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            The main issue in this case is whether or not there is sexual harassment amounting to a violation of Title VII of the Civil Rights Act of 1964.  It is alleged by Molly, an employee of three (3) years with Widgets that she was subject to sexual harassment during the course of her employment.  On the other hand, Talbot, the person accused, denies any involvement.  Widget fired Molly on the ground that she abused her personal and sick leave amounting to abandonment of her employment thus giving them just cause for the termination of her employment.

            From these facts, it must be stated that Molly does not have a claim.  While Title VII is clear in that it punishes and makes unlawful any act of the employer that is discriminatory against an individual due to the personal characteristics of the individual such as color, race, religion, sex or national origin, it does not punish acts of sexual harassment.  The allegations of Molly, while definitely something that can be prosecuted under the Sexual Harassment Law, these do not constitute violations under Title VII of the Civil Rights Act of 1964.  The law is clear that in order to fall under Title VII the acts complained of (Sexual Harassment) must be the grounds for the dismissal of the employee.  Although the ruling in Meritor Savings Bank v. Vinson allows for a claim to be filed, the Supreme Court ruled that there are certain exceptions and not every act of sexual harassment is covered.  In this case, the cause for dismissal was the excessive use of personal and sick leave.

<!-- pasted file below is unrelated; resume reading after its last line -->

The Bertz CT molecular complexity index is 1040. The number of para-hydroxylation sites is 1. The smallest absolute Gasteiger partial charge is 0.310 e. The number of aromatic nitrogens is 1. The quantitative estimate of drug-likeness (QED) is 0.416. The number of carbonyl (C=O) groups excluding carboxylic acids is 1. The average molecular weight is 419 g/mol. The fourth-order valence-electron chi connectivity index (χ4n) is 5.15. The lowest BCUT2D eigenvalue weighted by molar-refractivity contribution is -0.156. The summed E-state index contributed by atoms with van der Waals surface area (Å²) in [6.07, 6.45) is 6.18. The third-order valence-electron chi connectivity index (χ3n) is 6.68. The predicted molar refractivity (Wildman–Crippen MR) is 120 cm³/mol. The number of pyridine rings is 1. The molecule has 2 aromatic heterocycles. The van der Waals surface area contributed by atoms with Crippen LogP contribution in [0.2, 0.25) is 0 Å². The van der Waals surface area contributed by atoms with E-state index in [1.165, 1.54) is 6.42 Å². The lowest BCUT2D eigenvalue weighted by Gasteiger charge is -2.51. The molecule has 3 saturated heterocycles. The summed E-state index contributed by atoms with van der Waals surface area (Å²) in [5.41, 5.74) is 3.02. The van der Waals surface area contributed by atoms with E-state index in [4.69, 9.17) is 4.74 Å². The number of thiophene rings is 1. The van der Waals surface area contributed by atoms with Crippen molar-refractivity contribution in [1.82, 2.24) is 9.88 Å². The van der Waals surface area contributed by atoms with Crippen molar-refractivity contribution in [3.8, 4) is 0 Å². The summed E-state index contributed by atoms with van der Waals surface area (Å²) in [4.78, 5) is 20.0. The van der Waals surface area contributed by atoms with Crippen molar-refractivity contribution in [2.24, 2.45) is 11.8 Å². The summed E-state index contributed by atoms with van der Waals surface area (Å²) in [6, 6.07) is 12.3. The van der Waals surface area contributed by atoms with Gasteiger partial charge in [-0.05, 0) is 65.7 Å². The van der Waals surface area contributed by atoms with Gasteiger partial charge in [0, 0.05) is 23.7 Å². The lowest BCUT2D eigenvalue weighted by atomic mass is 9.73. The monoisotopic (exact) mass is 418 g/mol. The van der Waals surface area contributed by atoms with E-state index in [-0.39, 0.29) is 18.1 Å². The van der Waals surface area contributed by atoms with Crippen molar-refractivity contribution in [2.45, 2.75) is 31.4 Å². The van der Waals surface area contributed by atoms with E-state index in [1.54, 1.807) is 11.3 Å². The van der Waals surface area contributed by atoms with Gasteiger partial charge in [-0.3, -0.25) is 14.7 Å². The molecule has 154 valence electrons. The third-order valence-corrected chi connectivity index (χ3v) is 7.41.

The defense of Widget in this case falls under the application of the law.  Title VII covers all the aspects of employment, hiring, firing, promotions and all workplace conduct.  In this case, the firing of Molly was not for any sexually related act or discrimination but for work place abuses that were found to be excessive.  There is also no indication that Talbot was in any way responsible for the firing of Molly and neither was he involved in the decision making process.  As such, Widget can claim the defense that there is no violation of Title VII and that there is no basis for the allegations of Molly.

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